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In the blizzard of attention around the virtues of local food production, food writers and activists place environmental protection, animal welfare, and saving small farms at the forefront of their attention. Yet amid this turn to wholesome and responsible food choices, the lives and working conditions of farmworkers are often an afterthought.
Labor and the Locavore focuses on one of the most vibrant local food economies in the country, the Hudson Valley that supplies New York restaurants and farmers markets. Based on more than a decade’s in-depth interviews with workers, farmers, and others, Gray’s examination clearly shows how the currency of agrarian values serves to mask the labor concerns of an already hidden workforce.
She also explores the historical roots of farmworkers’ predicaments and examines the ethnic shift from Black to Latino workers. With an analysis that can be applied to local food concerns around the country, this book challenges the reader to consider how the mentality of the alternative food movements implies a comprehensive food ethic that addresses workers’ concerns.
"By teasing out the complications of a single sliver of the 'alternative' food system, Labor and the Locavore points the way forward for foodies."
"Gray is a nuanced, thorough and evenhanded writer, which makes her argument all the more convincing."
— NY 1
"As Margaret Gray discusses in her excellent book, 'Labor and the Locavore,' we cannot achieve ethical consistency in producing food without paying attention to labor. . . . For food to be affordable, people — all people — must earn living wages; alternatively, good food must be subsidized. Both conditions would be even better."
— Mark Bittman
"Gray deftly crafts her arguments . . . This book is exceptionally researched and would make an excellent and challenging addition to
undergraduate courses on sustainability as well as graduate courses in public scholarship."
— Russell C. Hedberg II
"An inspiring example to current and future scholars of food and agriculture."
— C. Clare Hinrichs
"Gray illuminates issues that even the most thoughtful among us have been turning a blind eye toward regarding the experience of many farm workers."
— Suzanne Cope
"An important contribution to the discussion of alternatives to the conventional food system."
— Fred Magdoff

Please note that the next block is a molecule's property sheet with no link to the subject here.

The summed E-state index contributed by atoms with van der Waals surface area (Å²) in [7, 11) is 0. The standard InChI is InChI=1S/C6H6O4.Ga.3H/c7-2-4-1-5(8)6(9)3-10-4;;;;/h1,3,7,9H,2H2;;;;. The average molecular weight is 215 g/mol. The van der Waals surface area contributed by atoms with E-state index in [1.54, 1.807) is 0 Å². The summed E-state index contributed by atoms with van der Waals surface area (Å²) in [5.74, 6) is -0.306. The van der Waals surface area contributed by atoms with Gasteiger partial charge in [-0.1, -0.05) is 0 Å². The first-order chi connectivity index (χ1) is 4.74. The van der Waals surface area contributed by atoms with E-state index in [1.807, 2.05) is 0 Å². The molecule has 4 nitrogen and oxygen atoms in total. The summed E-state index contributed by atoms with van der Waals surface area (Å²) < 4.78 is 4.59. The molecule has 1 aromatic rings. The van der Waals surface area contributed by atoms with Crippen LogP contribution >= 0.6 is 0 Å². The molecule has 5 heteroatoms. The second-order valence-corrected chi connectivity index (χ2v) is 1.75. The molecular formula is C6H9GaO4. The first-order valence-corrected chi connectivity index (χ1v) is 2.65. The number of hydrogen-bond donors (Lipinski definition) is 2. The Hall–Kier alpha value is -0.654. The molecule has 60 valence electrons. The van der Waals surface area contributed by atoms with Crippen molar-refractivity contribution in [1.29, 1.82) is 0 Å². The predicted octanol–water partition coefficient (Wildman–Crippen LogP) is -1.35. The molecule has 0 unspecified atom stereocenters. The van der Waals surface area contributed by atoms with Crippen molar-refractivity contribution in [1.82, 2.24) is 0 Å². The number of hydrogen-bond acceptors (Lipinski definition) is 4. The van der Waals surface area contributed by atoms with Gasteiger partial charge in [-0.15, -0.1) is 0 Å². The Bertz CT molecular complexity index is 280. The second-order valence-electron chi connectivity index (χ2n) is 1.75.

"Gray has shifted our discussion of food ethics back to the humans who, by their hands, give us our daily bread."
— Charles Thompson Jr.,
"[An] excellent book . . . broad and balanced."
— Kia Sanger
"Labor and the Locavore represents a powerful corrective to a major shortcoming in the food politics movement. . . . Gray’s
work shines a bright light on precisely this side of the equation and highlights the need for a comprehensive food ethic that encompasses both environmental and social justice."
— Noah Zerbe
"Gray exposes the stark reality of farm labor conditions in the Hudson Valley’s regional food economy . . . An important contribution to the literature on social justice in agriculture."
— Christy Getz
"Gripping reading . . . Gray’s success in uncovering injustice within the locavore movement in the Hudson River Valley is irrefutable."
— Eric Buzzetti
"Labor and the Locavore is a timely and important antidote to much of today’s popular food writing. . . . I definitely recommend the book."
— Julie Guthman
"Gray compiled a vivid picture of the living and working conditions of farmworkers in the Hudson Valley. . . . She reminds us that a progressive transformation of our global and local food systems cannot be achieved without securing justice for all food workers."
— Tom Angotti
"Gray smartly argues that we must attend to the working conditions of individuals employed by farmers. . . . this book will be an eye-opening experience for anyone who cares about what they eat."
— Abby Dubisar
"Labor and the Locavore combines a wide-ranging historical perspective with the insights of contemporary fieldwork... Gray's tenacious commitment to examining the broad context of persistence and change in the injustices experienced by Northeast farmworkers offers an inspiring example to current and future scholars of food and agriculture."
— Agricultural History